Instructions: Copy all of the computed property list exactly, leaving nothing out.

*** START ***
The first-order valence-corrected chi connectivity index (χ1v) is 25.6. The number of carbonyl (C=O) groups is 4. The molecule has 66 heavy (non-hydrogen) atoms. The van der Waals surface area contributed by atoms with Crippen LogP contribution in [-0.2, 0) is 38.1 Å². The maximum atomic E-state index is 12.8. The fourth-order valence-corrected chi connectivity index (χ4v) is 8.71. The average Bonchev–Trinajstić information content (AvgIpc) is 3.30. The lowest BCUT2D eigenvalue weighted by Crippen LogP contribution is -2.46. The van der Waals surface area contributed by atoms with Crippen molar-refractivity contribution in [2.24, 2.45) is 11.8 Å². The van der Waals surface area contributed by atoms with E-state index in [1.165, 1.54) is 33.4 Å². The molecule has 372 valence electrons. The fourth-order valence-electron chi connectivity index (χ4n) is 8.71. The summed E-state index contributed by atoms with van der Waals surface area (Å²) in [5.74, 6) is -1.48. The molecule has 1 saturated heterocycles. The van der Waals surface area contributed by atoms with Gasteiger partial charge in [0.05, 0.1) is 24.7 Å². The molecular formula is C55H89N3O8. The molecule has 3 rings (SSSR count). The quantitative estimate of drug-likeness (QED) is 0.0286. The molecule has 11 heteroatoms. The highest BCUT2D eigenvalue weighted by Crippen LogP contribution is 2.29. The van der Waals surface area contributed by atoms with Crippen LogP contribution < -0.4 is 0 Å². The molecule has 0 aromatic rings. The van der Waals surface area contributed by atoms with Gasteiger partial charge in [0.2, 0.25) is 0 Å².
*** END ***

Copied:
The first-order valence-corrected chi connectivity index (χ1v) is 25.6. The number of carbonyl (C=O) groups is 4. The molecule has 66 heavy (non-hydrogen) atoms. The van der Waals surface area contributed by atoms with Crippen LogP contribution in [-0.2, 0) is 38.1 Å². The maximum atomic E-state index is 12.8. The fourth-order valence-corrected chi connectivity index (χ4v) is 8.71. The average Bonchev–Trinajstić information content (AvgIpc) is 3.30. The lowest BCUT2D eigenvalue weighted by Crippen LogP contribution is -2.46. The van der Waals surface area contributed by atoms with Crippen molar-refractivity contribution in [2.24, 2.45) is 11.8 Å². The van der Waals surface area contributed by atoms with E-state index in [1.165, 1.54) is 33.4 Å². The molecule has 372 valence electrons. The fourth-order valence-electron chi connectivity index (χ4n) is 8.71. The summed E-state index contributed by atoms with van der Waals surface area (Å²) in [5.74, 6) is -1.48. The molecule has 1 saturated heterocycles. The van der Waals surface area contributed by atoms with Gasteiger partial charge in [0.05, 0.1) is 24.7 Å². The molecular formula is C55H89N3O8. The molecule has 3 rings (SSSR count). The quantitative estimate of drug-likeness (QED) is 0.0286. The molecule has 11 heteroatoms. The highest BCUT2D eigenvalue weighted by Crippen LogP contribution is 2.29. The van der Waals surface area contributed by atoms with Crippen LogP contribution < -0.4 is 0 Å². The molecule has 0 aromatic rings. The van der Waals surface area contributed by atoms with Gasteiger partial charge in [0.2, 0.25) is 0 Å².